Mountain wave breaking occurred over the central Alps on 21 October 1999, associated with wind shear, wind turning, and a critical level with Richardson number less than unity just above the flight level (∼5.7 km) of the research aircraft NCAR Electra. The Electra flew two repeated transverses across the Ötztaler Alpen, during which localized turbulence was sampled. The observed maximum vertical motion was 9 m s−1, corresponding to a turbulent kinetic energy (TKE) maximum of 10.5 m2 s−2. Spectrum analysis indicates an inertia subrange up to 5-km wavelength and multiple energy-containing spikes corresponding to a wide range of wavelengths.

Manual analysis of GPS dropsonde data indicates the presence of strong flow descent and a downslope windstorm over the lee slope of the Ötztaler Alpen. Farther downstream, a transition occurs across a deep hydraulic jump associated with the ascent of isentropes and local wind reversal. During the first transverse, the turbulent region is convectively unstable as indicated by a positive sensible heat flux within the turbulent portion of the segment. The TKE derived from the flight-level data indicates multiple narrow spikes, which match the patterns shown in the diagnosed buoyancy production rate of TKE. The turbulence is nonisotropic with the major TKE contribution from the υ-wind component. The convectively unstable zone is advected downstream during the second transverse and the turbulence becomes much stronger and more isotropic.

The downslope windstorm, flow descent, and transition to turbulence through a hydraulic jump are captured by a real-data Coupled Ocean–Atmosphere Mesoscale Predition System (COAMPS) simulation. Several idealized simulations are performed motivated by the observations of multiscale waves forced by the complex terrain underneath. The simulations indicate that multiscale terrain promotes wave breaking, increases mountain drag, and enhances the downslope winds and TKE generation.

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James D. Doyle and Thomas T. Warner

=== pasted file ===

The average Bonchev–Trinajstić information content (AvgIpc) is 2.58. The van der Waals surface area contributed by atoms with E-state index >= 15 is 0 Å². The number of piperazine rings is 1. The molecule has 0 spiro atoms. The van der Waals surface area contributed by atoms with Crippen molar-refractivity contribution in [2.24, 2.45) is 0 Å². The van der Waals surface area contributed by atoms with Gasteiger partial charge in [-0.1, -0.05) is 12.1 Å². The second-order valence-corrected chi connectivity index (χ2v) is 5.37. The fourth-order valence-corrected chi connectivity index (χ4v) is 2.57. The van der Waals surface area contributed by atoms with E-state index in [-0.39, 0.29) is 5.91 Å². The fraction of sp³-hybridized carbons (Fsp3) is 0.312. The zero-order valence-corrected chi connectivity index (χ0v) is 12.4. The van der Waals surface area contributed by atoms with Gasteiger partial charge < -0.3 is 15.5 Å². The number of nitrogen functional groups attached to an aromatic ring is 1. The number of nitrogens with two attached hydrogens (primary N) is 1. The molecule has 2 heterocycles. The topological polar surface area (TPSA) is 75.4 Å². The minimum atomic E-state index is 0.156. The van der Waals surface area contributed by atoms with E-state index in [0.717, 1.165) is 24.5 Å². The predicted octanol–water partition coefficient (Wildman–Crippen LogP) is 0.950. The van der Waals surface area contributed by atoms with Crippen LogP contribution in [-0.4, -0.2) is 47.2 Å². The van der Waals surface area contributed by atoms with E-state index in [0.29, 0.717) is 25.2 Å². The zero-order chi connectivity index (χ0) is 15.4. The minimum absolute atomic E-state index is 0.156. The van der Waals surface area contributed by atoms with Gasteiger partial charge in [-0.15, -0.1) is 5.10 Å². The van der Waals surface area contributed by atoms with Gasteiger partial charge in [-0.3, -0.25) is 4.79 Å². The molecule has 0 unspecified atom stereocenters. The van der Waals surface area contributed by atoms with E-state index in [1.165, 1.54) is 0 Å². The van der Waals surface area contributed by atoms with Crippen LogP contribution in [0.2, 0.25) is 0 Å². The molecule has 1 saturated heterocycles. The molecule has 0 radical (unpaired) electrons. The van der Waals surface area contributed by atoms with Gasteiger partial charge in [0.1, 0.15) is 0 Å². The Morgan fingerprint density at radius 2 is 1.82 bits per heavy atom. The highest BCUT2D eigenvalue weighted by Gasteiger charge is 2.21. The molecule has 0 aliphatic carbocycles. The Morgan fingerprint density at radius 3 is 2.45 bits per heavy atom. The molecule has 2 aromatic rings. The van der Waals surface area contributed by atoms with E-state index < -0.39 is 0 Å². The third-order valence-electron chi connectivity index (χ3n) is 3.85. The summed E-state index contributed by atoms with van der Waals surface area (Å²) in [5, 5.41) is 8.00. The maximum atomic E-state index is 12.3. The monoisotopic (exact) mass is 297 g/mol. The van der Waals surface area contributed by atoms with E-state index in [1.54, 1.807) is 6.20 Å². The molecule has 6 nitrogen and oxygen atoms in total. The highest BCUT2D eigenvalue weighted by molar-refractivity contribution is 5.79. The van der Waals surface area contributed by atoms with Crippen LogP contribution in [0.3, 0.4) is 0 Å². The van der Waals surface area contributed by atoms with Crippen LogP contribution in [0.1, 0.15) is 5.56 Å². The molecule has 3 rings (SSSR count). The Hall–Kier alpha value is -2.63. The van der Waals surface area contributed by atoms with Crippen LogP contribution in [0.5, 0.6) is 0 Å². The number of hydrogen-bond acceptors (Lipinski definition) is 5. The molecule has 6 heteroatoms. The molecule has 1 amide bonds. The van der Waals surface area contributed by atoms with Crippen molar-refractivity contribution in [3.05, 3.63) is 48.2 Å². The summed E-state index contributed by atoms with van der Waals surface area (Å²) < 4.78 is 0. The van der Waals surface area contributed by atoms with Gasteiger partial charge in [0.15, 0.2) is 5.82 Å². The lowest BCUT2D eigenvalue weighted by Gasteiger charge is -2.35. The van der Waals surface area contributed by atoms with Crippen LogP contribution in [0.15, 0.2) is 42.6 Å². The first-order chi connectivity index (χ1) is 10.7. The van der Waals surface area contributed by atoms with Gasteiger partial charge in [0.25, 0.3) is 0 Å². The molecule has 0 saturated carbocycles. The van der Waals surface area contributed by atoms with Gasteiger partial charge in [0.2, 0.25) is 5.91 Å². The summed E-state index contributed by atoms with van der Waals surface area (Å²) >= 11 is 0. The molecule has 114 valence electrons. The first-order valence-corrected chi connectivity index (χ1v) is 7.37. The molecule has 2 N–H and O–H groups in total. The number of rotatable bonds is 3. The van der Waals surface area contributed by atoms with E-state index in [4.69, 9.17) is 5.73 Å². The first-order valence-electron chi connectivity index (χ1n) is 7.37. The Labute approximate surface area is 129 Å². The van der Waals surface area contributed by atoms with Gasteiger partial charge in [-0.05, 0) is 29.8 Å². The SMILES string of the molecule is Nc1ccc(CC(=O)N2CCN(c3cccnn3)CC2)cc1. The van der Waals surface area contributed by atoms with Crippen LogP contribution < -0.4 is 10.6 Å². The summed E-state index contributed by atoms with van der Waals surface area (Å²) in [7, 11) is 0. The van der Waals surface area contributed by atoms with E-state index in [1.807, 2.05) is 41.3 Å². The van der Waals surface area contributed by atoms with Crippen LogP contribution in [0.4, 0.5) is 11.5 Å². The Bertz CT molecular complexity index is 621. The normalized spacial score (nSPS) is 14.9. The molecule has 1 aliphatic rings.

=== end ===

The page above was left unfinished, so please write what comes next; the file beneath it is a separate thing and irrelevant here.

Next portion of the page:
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A field program in March 1982 obtained rewinsonde data over a mesoscale network that had resolution similar to that of the temperature and moisture data simultaneously obtained from VAS (Visible and infrared spin-span radiometer Atmospheric Sounder). This provides a unique opportunity to verify objective analysis procedures used to combine standard rawinsonde and VAS soundings of temperature and moisture.

In this study, various combinations of VAS data, conventional rawinsonde data, and gridded data from the National Weather Service's (NWS) global analysis, are used in successive-correction (SC) and variations objective analysis procedures. The analysis are objectively and subjectively compared with the AVE/VAS special-network rawinsonde data, where the major discernable mesoα-scale feature at this time was a cold-air pocket at 500 mb.

The objective three-dimensional verification statistics show that the use of VAS data to supplement the NWS rawinsonde data significantly decreased the mixing-ratio error, but also significantly increased the temperature error. The SC procedure used to analyse the VAS data reduced the mixing-ratio error more than did any of the variational procedure. Compared to the error associated with the basic NWS global analysis that has not been supplemented with rawinsonde or VAS data, the use of VAS temperature and mixing-ratio data had a positive impact when combined with these global fields. The positive impact on the moisture field was considerably greater however.